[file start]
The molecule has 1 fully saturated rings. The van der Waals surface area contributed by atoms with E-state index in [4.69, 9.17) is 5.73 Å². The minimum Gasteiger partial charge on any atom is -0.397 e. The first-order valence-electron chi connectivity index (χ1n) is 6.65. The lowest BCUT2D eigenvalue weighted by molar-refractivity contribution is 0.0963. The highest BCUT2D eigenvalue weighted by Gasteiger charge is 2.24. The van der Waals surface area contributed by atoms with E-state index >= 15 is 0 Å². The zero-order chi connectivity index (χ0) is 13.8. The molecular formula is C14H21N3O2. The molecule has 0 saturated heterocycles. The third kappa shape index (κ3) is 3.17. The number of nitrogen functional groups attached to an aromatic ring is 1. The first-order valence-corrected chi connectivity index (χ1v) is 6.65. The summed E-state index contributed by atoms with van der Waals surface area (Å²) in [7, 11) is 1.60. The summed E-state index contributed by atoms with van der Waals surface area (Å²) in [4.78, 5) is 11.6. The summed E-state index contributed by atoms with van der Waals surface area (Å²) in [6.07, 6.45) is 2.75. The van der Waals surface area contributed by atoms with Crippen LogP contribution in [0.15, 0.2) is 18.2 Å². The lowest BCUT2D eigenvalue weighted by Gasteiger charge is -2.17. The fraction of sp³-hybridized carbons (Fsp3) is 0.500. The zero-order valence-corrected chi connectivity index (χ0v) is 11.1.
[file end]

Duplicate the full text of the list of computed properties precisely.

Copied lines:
The molecule has 1 fully saturated rings. The van der Waals surface area contributed by atoms with E-state index in [4.69, 9.17) is 5.73 Å². The minimum Gasteiger partial charge on any atom is -0.397 e. The first-order valence-electron chi connectivity index (χ1n) is 6.65. The lowest BCUT2D eigenvalue weighted by molar-refractivity contribution is 0.0963. The highest BCUT2D eigenvalue weighted by Gasteiger charge is 2.24. The van der Waals surface area contributed by atoms with E-state index >= 15 is 0 Å². The zero-order chi connectivity index (χ0) is 13.8. The molecular formula is C14H21N3O2. The molecule has 0 saturated heterocycles. The third kappa shape index (κ3) is 3.17. The number of nitrogen functional groups attached to an aromatic ring is 1. The first-order valence-corrected chi connectivity index (χ1v) is 6.65. The summed E-state index contributed by atoms with van der Waals surface area (Å²) in [7, 11) is 1.60. The summed E-state index contributed by atoms with van der Waals surface area (Å²) in [4.78, 5) is 11.6. The summed E-state index contributed by atoms with van der Waals surface area (Å²) in [6.07, 6.45) is 2.75. The van der Waals surface area contributed by atoms with Crippen LogP contribution in [0.15, 0.2) is 18.2 Å². The lowest BCUT2D eigenvalue weighted by Gasteiger charge is -2.17. The fraction of sp³-hybridized carbons (Fsp3) is 0.500. The zero-order valence-corrected chi connectivity index (χ0v) is 11.1.